Perfume Review of Eau de Cartier Eau de Parfum
The Scented Salamander Summer of 2016 Selection
This year, Cartier launched a new unisex eau de parfum version of the original Eau de Cartier eau de toilette from 2001. Originally composed by perfumer Christine Nagel - now at Hermès - and centering on a violet leaf accord, the scent has been reworked by in-house perfumer Mathilde Laurent to add paradoxical warmth to the violet...
Eau de Cartier edp first hits your senses with a terribly original opening accord blending aniseed, grainy woods, green leaves, iris and leather. Where is the « eau » in this rather substantial and complex introduction ? It seems rather metaphorical an idea where no obvious aquatic accents can be felt readily.
Rather, the fragrance plays with cool sensations of mint and icebergs. The fur of the white polar bear can be seen not too far off in the distance as a sweet and chilly aromatic sensation unfolds on a warm master bed.
If you have ever played in a torrent, this « eau » composition by perfumer Christine Nagel is about the sensation of coldness and mist one experiences as one gets closer to rushing waters kept on ice in the shade of tall vegetation. The scent is about the orb of coolness water draws in the air rather than about its splashes. And then, it is also about the light scent of pale woods fading into the still lighter aroma of blond haystacks. At other moments, the eau de parfum evokes the dewy coolness of mossy stones sheltered from light under dark green branches looking nearly black.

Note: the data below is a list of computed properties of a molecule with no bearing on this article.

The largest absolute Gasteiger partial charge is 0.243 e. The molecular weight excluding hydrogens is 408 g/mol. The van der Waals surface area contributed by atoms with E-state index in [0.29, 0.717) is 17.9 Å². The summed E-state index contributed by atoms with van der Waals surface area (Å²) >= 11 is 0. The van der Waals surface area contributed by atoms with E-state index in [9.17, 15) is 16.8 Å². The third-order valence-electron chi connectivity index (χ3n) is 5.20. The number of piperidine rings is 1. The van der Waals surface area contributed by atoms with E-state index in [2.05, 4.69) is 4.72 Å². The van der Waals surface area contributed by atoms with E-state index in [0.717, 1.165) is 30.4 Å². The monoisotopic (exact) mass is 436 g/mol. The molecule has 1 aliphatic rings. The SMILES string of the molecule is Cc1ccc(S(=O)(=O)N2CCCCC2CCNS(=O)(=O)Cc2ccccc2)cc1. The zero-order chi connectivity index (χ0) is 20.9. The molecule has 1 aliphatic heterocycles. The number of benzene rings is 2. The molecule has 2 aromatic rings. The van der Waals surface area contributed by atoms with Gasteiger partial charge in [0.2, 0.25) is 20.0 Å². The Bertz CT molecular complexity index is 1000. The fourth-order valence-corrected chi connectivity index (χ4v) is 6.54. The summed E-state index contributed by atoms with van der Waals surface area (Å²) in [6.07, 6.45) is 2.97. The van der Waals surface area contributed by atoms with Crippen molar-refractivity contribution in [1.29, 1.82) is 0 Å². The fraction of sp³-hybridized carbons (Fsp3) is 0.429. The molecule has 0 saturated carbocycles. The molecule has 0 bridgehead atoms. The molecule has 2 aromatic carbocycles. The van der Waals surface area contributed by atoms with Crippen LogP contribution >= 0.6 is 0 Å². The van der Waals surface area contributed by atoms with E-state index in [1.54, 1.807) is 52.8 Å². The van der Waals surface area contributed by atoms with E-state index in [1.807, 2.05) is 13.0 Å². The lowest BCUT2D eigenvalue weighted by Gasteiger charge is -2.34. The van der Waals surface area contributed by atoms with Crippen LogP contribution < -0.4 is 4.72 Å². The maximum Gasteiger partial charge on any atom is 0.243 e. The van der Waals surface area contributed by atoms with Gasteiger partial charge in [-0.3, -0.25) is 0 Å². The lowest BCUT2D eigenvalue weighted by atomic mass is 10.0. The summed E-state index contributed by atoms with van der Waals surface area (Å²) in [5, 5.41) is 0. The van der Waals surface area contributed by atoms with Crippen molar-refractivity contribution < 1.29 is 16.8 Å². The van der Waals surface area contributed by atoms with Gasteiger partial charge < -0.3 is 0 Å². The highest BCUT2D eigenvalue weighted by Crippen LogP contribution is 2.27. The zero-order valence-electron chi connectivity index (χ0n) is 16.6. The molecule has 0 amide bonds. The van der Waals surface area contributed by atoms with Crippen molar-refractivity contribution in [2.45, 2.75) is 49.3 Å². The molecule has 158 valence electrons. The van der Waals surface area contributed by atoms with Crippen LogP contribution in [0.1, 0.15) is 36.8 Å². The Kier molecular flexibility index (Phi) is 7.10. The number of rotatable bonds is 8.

Always, like a little music, the note of green aniseed runs throughout the perfume capturing the ideal freshness one yearns for on a summer day. This nuance is slightly of candy making you think of Anis de Flavigny candies. All the more so since last week I was in Dijon, of which it is one of the iconic specialties.
The seductive, tentalizing part of the fragrance for me is a mix of understated, sweet gourmand and minuscule dragées with the more animalic accents of ambergris. It is an unexpected study in contrast which feels unique even though so many perfumes now have revealed the gastronomical fantasies of inventive perfumers.
The drydown is very lightly powdery and ambery, with a sweet candy kick, also understated. If you spray on more, the aniseed morphs into violet leaves. You could liken it to L'Artisan Parfumeur Jour de Fête or the new Prada Candy Kiss for its powdery, dragée effect, but most of all the fragrance feels quite unique. Structurally speaking, it is a reworking of Shalimar Light, which Mathilde Laurent did for Guerlain, where the ambergris here is contrasted with citruses bridged by violet, with enough degrees of separation from the original inspiration to feel the classic's presence is abstract.
Eau de Cartier is a subtle composition with a near-silent personality reminding you that if perfumes are so evanescent as to be invisible, they can also suggest silence. This is a perfume to be worn in the attentive stillness of a summer day spent in a garden filled with long shadows and sunlight.